3)  Take action to combat the current climate crisis, which is creating new severe threats to human, animal and environmental health, and exacerbating existing challenges;

4)  Recognize that decisions regarding land, air, sea, and freshwater use directly impact health and wellbeing of humans, animals and ecosystems and that alterations in ecosystems paired with decreased resilience generate shifts in communicable and non-communicable disease emergence, exacerbation and spread; and take action accordingly to eliminate or mitigate these impacts;

5)  Devise adaptive, holistic and forward-looking approaches to the detection, prevention, monitoring, control and mitigation of emerging/resurging diseases and exacerbating communicable and non-communicable diseases, that incorporate the complex interconnections among species, ecosystems, and human society, while accounting fully for harmful economic drivers, and perverse subsidies;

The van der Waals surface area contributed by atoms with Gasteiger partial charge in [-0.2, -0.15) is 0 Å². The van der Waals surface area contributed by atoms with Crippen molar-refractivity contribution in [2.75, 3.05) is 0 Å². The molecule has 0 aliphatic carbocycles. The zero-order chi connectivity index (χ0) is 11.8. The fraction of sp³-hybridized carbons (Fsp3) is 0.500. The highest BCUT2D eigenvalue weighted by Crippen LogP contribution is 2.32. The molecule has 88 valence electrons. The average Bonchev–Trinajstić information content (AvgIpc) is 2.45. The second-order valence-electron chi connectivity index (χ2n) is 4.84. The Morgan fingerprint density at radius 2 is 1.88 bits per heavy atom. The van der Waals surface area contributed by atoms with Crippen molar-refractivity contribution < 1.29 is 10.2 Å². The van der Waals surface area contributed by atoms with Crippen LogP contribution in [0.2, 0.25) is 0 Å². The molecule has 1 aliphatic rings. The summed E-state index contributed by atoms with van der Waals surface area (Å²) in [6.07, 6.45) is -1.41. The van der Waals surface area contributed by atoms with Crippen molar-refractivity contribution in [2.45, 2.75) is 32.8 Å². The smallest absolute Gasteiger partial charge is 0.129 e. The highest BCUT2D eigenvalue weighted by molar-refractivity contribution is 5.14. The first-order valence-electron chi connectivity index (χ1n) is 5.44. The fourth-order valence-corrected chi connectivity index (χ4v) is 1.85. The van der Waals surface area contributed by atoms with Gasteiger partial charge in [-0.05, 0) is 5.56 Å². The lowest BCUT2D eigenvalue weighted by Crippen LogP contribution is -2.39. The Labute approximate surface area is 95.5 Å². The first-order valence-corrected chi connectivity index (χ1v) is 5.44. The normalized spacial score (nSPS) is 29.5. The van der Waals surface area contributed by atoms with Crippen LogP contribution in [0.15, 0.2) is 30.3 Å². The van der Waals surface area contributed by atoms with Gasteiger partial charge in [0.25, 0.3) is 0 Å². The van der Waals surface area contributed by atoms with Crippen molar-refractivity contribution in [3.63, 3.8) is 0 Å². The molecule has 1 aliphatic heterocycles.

6)  Take action to meaningfully integrate biodiversity conservation perspectives and human health and well-being when developing solutions for communicable and non-communicable disease threats;

7)  Increase cross-sectoral investment in the global human, livestock, wildlife, plant and ecosystem health infrastructure and international funding mechanisms for the protection of ecosystems, commensurate with the serious nature of emerging/resurging and exacerbating communicable and non-communicable disease threats to life on our planet;